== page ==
Can You Run a Half-Marathon Without Training?

I’ll save you the suspense. Yes, you can run a half-marathon without training for it.

A friend of mine is training for a marathon, and the two of us had agreed to run the E. Murray Todd Half-Marathon in Lincroft, New Jersey. Though my friend is significantly faster than I am even on my best day, I wanted to support his efforts, because he was a big supporter of mine when I was in marathon-training mode a year ago.

My friend Dan and I before the race.

My friend Dan and I before the race.

The problem was, I didn’t train for it.

Now don’t get me wrong. I’ve maintained my fitness over the winter. But the weather has limited my outdoors time, and piriformis syndrome kept me from running for a while. In the first two months of 2015, I’d logged 65 miles total — that’s about 8 per week. Not optimal when you’re looking to go 13.1.

Nonetheless, I decided to give it a go. I managed three runs of more than eight miles each in the three weeks leading up to the race. And I set aside any notions of a PR. What I hoped for was to finish in better than 2:10. (My PR, which I set at E. Todd Murray last year, is 1:56.) My notion was, if that’s my base fitness level without any race-specific training, I have something to feel really good about.

As you’ve read on RunJersey, race day was cold and grey. The weatherman was threatening to make the conditions worse, but I was hoping that wouldn’t happen till I was done.

The first 10 miles of the course boasts a number of solid climbs, the first of which happens in mile four. I felt good at that point, and I got to the five-mile mark on a 9:30 pace — slow for me, but not ridiculous. The next five miles went about the same, with a 9:35 pace. The first signs of fatigue showed up in mile nine. I know I’m starting to tire when I begin wondering how far I am into a particular mile, rather than just checking my splits at the mile markers — and that’s where it happened.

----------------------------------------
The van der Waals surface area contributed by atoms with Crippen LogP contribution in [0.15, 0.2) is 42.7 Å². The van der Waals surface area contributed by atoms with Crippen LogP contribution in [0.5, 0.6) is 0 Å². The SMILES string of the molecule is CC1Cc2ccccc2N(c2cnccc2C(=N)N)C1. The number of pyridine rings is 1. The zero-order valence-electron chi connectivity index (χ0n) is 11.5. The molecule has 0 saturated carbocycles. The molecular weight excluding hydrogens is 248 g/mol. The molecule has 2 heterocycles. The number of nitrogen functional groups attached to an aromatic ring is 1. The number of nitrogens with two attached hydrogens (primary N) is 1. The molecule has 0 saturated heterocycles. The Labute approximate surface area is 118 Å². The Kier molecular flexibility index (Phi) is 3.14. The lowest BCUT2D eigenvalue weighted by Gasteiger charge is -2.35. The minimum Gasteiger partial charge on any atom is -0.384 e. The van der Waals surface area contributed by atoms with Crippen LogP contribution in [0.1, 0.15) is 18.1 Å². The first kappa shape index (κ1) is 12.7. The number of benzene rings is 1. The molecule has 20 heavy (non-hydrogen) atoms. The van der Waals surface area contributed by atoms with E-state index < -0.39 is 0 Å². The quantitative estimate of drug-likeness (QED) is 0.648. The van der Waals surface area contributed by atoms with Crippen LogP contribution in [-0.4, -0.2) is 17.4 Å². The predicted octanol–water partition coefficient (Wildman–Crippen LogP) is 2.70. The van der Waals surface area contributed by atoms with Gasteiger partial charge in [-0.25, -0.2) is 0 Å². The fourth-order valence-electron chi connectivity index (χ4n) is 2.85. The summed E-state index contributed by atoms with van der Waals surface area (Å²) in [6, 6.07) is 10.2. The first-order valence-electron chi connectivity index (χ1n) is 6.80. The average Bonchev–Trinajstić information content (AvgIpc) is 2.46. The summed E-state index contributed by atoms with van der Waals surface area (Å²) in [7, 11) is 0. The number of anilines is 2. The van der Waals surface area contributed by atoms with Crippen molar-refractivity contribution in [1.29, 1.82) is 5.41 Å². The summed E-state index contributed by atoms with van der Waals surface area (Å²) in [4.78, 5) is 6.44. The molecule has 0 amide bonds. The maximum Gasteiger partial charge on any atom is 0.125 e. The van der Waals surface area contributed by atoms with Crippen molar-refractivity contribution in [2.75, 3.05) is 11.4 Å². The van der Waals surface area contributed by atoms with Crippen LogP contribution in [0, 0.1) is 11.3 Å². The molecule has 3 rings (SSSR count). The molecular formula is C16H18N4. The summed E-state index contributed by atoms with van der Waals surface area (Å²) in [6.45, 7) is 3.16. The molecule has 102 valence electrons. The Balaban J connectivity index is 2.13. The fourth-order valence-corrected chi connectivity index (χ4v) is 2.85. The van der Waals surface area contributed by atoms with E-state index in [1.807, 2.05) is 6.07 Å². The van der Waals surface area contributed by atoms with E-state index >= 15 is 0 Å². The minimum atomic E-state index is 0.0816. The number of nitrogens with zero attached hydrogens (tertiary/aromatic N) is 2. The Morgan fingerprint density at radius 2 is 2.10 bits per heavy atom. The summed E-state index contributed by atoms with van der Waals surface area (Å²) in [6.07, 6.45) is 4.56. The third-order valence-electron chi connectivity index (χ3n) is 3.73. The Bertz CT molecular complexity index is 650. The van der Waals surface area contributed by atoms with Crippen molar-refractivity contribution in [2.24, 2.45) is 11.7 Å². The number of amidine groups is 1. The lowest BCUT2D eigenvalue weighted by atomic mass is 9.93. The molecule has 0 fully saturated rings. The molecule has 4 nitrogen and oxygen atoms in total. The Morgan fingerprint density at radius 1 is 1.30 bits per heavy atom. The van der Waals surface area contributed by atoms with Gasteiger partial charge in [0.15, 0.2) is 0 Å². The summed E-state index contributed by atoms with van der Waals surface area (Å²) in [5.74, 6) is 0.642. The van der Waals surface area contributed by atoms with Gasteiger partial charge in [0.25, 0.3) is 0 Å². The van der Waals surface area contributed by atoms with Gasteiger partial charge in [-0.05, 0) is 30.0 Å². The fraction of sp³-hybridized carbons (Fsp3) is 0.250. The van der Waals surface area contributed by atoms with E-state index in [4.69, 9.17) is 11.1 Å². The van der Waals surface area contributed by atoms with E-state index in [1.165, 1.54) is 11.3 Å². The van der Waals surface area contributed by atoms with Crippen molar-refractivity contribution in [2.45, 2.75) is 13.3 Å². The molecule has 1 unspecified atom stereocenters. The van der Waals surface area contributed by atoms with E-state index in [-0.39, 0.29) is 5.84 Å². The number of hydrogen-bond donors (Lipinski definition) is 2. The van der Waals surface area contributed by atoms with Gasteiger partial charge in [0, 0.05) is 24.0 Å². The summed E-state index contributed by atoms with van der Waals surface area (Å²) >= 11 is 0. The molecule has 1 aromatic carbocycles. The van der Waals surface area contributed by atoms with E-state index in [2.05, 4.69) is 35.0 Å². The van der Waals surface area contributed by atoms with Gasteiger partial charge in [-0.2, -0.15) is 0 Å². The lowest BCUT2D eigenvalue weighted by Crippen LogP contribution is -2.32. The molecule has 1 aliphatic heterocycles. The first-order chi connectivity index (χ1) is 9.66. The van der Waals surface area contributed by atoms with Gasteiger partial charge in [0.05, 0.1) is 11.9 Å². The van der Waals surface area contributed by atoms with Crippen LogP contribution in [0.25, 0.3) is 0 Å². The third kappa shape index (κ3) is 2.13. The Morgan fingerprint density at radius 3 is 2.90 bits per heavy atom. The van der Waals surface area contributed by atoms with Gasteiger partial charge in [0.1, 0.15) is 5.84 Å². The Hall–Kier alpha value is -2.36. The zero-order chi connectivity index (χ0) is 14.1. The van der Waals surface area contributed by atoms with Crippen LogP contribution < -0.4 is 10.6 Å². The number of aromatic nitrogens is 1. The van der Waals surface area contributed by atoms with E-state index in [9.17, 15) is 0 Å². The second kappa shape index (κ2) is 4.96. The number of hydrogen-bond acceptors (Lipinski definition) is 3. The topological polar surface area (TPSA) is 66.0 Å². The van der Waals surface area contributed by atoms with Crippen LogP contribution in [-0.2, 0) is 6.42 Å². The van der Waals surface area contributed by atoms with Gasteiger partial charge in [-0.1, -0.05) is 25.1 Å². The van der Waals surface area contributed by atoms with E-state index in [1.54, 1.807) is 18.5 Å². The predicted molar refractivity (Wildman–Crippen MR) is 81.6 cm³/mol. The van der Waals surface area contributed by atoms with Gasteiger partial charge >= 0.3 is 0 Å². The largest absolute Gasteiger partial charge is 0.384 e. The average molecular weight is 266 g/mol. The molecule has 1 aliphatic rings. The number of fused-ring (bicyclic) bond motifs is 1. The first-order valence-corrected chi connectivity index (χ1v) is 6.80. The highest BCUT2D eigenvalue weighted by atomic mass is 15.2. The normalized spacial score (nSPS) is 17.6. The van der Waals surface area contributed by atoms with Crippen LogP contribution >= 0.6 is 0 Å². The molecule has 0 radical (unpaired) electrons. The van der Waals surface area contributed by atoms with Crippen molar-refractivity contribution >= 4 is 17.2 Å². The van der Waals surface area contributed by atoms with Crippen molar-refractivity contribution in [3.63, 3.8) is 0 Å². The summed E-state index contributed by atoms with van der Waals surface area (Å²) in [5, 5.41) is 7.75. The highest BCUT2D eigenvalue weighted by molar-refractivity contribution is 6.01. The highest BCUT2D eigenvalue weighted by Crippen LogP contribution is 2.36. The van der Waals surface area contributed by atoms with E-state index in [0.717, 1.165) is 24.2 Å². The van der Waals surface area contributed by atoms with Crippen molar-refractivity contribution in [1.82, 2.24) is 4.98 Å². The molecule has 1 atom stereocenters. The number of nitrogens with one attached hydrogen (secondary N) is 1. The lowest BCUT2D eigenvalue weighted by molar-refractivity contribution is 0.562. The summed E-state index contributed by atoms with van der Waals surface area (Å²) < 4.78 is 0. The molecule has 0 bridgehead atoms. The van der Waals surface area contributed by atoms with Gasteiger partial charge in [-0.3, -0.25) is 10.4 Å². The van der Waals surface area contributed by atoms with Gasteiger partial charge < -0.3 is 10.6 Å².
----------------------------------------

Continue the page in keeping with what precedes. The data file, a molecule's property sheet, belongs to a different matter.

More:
The last big climb is in mile 10, and I was able to get up without too much trouble. But that’s about where things started getting really tough. The wind had picked up, and the fatigue was really starting to set in. Through those last three miles — and especially in the final mile — I kept thinking about stopping to walk for a bit. I was cold. My left middle finger had gone numb. My legs were rubber. But I kept myself going — mainly by reminding myself that walking would just mean I’d be out there longer.

Finally, I made the last 800-meter straight and gave it as much as I had left. And I got there! That last 3.1 was slower — a 9:43 pace — but my chip time for the race was 2:05:09! Almost five minutes better than what I was shooting for.

Andrew finishing race

Here I am mugging for the camera as I cross the line.

It wasn’t easy. I don’t know that I’d really recommend it. But yes, you can run a half-marathon without really training for it.

Here Are Some Pointers

  • Focus on core strength. Having solid core strength helped me power through, especially on hills.
  • Go slow. Have realistic expectations, but know that you’re not going to lose nearly as much time as you think. I was still less than 10 percent over my PR.
  • Take race week seriously. Get as much rest as you can. Load up on the carbs. Get yourself hydrated. Stay away from alcohol. In short, feel as fresh and full of energy as you can.
  • Don’t be stingy about fuel. Even if you’ve run races without it or with a minimal amount, two or three GU packets can really help you maintain your energy stores.
  • Enlist support. Knowing you have family or friends waiting for you at certain spots on the course can be a real pick-me-up.
  • Have fun! Take pictures. Chat with other runners. Give high fives to spectators. Enjoy the scenery. It’s all about the experience, so make it memorable.
  • Celebrate! When you finish — and you will finish — know that you’ve earned it just as much as everyone else. Not following a plan doesn’t mean you didn’t work. You’ve accomplished something huge!
Andrew and Jackie celebrating

My wife and I celebrating after the race!


Andrew Richter is a Monmouth County-based runner and fitness buff. Be sure to check out his blog,, or hit him up on Facebook or Twitter

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